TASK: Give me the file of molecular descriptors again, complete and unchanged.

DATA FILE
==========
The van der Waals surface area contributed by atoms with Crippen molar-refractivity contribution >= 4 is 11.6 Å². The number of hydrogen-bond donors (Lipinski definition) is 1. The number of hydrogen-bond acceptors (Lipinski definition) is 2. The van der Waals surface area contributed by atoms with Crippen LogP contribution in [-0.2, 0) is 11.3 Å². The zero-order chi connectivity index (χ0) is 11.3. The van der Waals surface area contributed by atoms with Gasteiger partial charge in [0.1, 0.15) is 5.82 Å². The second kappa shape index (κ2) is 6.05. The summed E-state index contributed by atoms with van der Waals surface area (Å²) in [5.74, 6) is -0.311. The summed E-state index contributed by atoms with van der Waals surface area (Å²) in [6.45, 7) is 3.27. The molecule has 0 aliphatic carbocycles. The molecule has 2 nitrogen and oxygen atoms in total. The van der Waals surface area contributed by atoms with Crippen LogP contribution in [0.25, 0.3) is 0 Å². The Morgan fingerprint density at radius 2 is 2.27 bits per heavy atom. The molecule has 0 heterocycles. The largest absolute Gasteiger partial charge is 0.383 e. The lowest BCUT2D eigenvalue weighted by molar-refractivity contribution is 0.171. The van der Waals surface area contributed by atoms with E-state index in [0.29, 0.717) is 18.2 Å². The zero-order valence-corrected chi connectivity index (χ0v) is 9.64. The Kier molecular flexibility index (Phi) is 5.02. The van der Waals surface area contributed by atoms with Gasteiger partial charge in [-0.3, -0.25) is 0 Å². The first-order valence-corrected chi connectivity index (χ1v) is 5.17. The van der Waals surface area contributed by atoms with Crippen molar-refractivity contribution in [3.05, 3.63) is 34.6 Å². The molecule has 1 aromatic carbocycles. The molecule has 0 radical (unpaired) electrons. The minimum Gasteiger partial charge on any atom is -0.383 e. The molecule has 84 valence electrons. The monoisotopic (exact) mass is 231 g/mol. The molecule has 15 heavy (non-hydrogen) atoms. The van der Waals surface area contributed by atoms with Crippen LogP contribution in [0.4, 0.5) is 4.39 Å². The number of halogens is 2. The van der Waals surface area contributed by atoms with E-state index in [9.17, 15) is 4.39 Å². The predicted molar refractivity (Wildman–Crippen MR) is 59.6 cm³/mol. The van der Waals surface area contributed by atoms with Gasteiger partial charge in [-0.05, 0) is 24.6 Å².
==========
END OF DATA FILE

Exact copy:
The van der Waals surface area contributed by atoms with Crippen molar-refractivity contribution >= 4 is 11.6 Å². The number of hydrogen-bond donors (Lipinski definition) is 1. The number of hydrogen-bond acceptors (Lipinski definition) is 2. The van der Waals surface area contributed by atoms with Crippen LogP contribution in [-0.2, 0) is 11.3 Å². The zero-order chi connectivity index (χ0) is 11.3. The van der Waals surface area contributed by atoms with Gasteiger partial charge in [0.1, 0.15) is 5.82 Å². The second kappa shape index (κ2) is 6.05. The summed E-state index contributed by atoms with van der Waals surface area (Å²) in [5.74, 6) is -0.311. The summed E-state index contributed by atoms with van der Waals surface area (Å²) in [6.45, 7) is 3.27. The molecule has 0 aliphatic carbocycles. The molecule has 2 nitrogen and oxygen atoms in total. The van der Waals surface area contributed by atoms with Crippen LogP contribution in [0.25, 0.3) is 0 Å². The Morgan fingerprint density at radius 2 is 2.27 bits per heavy atom. The molecule has 0 heterocycles. The largest absolute Gasteiger partial charge is 0.383 e. The lowest BCUT2D eigenvalue weighted by molar-refractivity contribution is 0.171. The van der Waals surface area contributed by atoms with E-state index in [0.29, 0.717) is 18.2 Å². The zero-order valence-corrected chi connectivity index (χ0v) is 9.64. The Kier molecular flexibility index (Phi) is 5.02. The van der Waals surface area contributed by atoms with Gasteiger partial charge in [-0.3, -0.25) is 0 Å². The first-order valence-corrected chi connectivity index (χ1v) is 5.17. The van der Waals surface area contributed by atoms with Crippen molar-refractivity contribution in [3.05, 3.63) is 34.6 Å². The molecule has 1 aromatic carbocycles. The molecule has 0 radical (unpaired) electrons. The minimum Gasteiger partial charge on any atom is -0.383 e. The molecule has 84 valence electrons. The monoisotopic (exact) mass is 231 g/mol. The molecule has 15 heavy (non-hydrogen) atoms. The van der Waals surface area contributed by atoms with Crippen LogP contribution in [0.4, 0.5) is 4.39 Å². The number of halogens is 2. The van der Waals surface area contributed by atoms with E-state index in [9.17, 15) is 4.39 Å². The predicted molar refractivity (Wildman–Crippen MR) is 59.6 cm³/mol. The van der Waals surface area contributed by atoms with Gasteiger partial charge in [-0.05, 0) is 24.6 Å².